We are seeing a lot of model shuffling with all of the car companies and Fiat is no different. Fiat brand CEO Olivier Francois gave some hints about the future of Fiat to Autocar. He said Fiat wants to change direction to achieve “the right balance between the two dimensions: the Fiat 500 family and family transportation. There will be no big cars, no premium cars, no sporty cars because they have no legitimacy. We will be present in the C-segment but not much more. (The C-segment makes up models like the VW Golf, Ford Focus, Honda Civic, and Opel Astra.) All models will sit with 3.5m and 4.5m (11.5- to 14.8-feet). This is where Fiat will play. We need more EVs. And we need more 500 models that look legitimate enough to take higher pricing.”
“Sporty Cars No Legitimacy”
So let’s interpret: When Francois says that big, premium, and sporty cars “have no legitimacy” that’s the kiss of death for any Fiats that fall within those segments. That surely means there will be no more Fiat 124 Spiders, and that the ax may fall sooner rather than later.
The 124 Spider is based on the Mazda MX-5/Miata platform. Though it looks unlikely that Mazda will develop another generation of this platform, we suspect they will run out the production for a few more years. The last generation lasted for 10 years. With Mazda cranking out Miatas and MX-5 models, Fiat may choose to continue offering this either due to contractual arrangements with Mazda or because they don’t have a lot of development money into the car.
When Francois was pressed he said the 124 was a profitable model but “such a car may not be key to the future of the brand. It is not what I’d call a pure, absolute Fiat, but for now, it remains an interesting opportunity.” It doesn’t sound like there is much interest or momentum behind the 124 from the CEO.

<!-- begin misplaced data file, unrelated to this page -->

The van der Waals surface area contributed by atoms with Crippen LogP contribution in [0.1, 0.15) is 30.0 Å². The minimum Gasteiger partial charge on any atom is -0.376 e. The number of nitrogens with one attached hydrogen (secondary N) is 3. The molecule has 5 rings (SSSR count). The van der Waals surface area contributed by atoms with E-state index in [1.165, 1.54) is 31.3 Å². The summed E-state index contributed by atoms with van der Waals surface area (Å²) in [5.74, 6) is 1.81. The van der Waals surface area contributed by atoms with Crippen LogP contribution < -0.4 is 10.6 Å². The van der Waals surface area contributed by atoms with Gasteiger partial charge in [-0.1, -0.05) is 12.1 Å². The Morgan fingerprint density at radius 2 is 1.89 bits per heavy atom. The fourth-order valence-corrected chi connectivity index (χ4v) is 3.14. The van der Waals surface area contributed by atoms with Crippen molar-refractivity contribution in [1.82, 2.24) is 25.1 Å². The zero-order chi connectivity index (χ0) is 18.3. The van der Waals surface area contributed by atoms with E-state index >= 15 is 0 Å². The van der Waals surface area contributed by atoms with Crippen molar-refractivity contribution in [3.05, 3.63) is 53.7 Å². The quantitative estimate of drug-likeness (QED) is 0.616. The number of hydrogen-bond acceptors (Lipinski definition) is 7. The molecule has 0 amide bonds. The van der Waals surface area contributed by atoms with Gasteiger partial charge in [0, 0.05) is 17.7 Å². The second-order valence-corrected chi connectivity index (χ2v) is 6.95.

Is It Worth It?
The 124 almost doesn’t seem like it’s worth dealing with based on its numbers. The sales in 2016 were 2,475, 4,478 for 2017, and last year they fell to 3,515. Fiat is a production giant in Europe. These numbers don’t look like they’re worth much of the effort to inventory parts, warrantees, and marketing for 3,500-and-falling sales.
From a heritage standpoint, the 124 line was one of Fiat’s top sellers in the 1960s and 1970s. It was offered as a coupe, station wagon, spider, and a lengthened 125-sedan that was more luxurious yet retained the sport-like handling of the 124.
European Car of the Year
Besides becoming the 1967 European Car of the Year, it was popular for its spacious interior, sporting suspension, four-wheel disc brakes, and lightweight construction.
The 124 also became the Lada 1200 and 1300 in Russia, the SEAT 124 under license to Spain from 1968-1974, the Pirin-Fiat in Bulgaria, Murat 124 in Turkey, Fiat-KIA 124 in South Korea, and the Lada-Egypt in Egypt. Obviously, enough manufacturers in other markets found value in the 124 for national interests.
It sold well in the US, too. Maybe Fiat thought lightning could strike twice, or that it was worth tacking the 124 name onto the Spider to rekindle interest? Whatever the reason, it looks like its days are numbered.